How to Handle Rejection in Relationships: 5 Ways to Cope


As you well know, dating can be difficult. Dry spells, disappointment, and  obstacles are the name of the game. Rejection, though, is probably the worst of them all.

Whether you have felt rejected because someone broke off your relationship or you were never asked for a second date, most of us can clearly remember this painful feeling. Often these kinds of experiences can leave you afraid of pursuing another relationship.

None of us can escape hurt feelings and disappointment. But being afraid of rejection can sabotage relationships. You might become overly sensitive to rejection. Or your fear could drive you to reject him before he dumps you. Maybe you think looking for a partner isn’t worth the pain involved.  You may wonder how to get over rejection. How can you relax and have fun if you’re always worried about getting hurt?

If you were rejected years ago, you might think you “should be over it” by now. However, feelings of rejection can be very intense and long-lasting. In fact, rejection can make your old wounds sting like they were new.  If you’re avoiding dating or getting close to someone new, you might be trying to avoid the fear of getting rejected again. You might not even be fully aware that you are afraid.

Ideally, rejection doesn’t have to shake your confidence or make you fear dating. Rejection is not a critique of your worth. It may just be a signal that a problem needs to be addressed or that you and your date are not a match. When you try to understand what the problem may be, rejection can help you.

Learning how to deal with rejection can help you prepare for your next relationship. Believe it or not, you may even feel like it was worth the heartbreak when facing the pain leads you to a better relationship in the future.

Here are some tips to show you how to move on from rejection and to learn something useful from it.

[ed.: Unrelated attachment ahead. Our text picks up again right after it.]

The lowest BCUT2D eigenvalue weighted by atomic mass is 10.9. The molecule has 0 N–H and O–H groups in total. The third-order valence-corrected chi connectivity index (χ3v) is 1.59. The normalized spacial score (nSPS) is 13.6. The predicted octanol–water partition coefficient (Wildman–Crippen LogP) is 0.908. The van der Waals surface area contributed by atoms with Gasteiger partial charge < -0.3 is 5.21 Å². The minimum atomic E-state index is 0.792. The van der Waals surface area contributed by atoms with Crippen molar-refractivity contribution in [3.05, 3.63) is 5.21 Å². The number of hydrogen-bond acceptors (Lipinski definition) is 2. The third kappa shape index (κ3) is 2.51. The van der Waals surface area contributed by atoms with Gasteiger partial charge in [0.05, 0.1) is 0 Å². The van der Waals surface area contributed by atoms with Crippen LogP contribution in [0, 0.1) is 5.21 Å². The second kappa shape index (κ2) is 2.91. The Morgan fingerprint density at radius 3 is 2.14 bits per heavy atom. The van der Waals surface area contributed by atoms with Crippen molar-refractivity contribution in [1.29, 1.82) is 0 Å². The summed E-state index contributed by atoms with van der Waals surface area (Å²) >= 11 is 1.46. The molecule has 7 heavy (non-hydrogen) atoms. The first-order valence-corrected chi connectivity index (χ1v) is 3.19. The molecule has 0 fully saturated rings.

1. Feel your pain.

Admit you’re hurting rather than pretending it’s no big deal. It’s normal to feel some kind of grief when you’ve been rejected or experienced a loss. In fact, the pain of being rejected in a relationship and breaking up is akin to the grief felt after a loved one dies. Trying to hide your pain will only delay the healing process. Getting over rejection involves facing your feelings.

2. Be good to yourself.

Women often react to rejection by telling themselves they aren’t pretty or thin enough. They may feel an intense desire to change themselves. Don’t kick yourself when you’re down by being overly critical. Understand that this is a hard time for you and treat yourself the way you would a good friend who’s in pain. Look for support from friends and family. Try to do things you enjoy, whether it’s being in nature, taking walks, or just making time to relax.

3. Appreciate your growth.

Pain is part of the growing process. Sometimes experiencing relationship rejection is just a sign of needing more dating practice. Give yourself credit for going for it, putting yourself out there, and taking a risk. It’s true that staying in your comfort zone keeps you safe from getting rejected, but it also makes it almost impossible to move toward your goals. Staying at home and watching TV, for example, may feel safe, but it won’t allow you to meet anyone to date. Try to be proud of yourself for whatever progress you do make.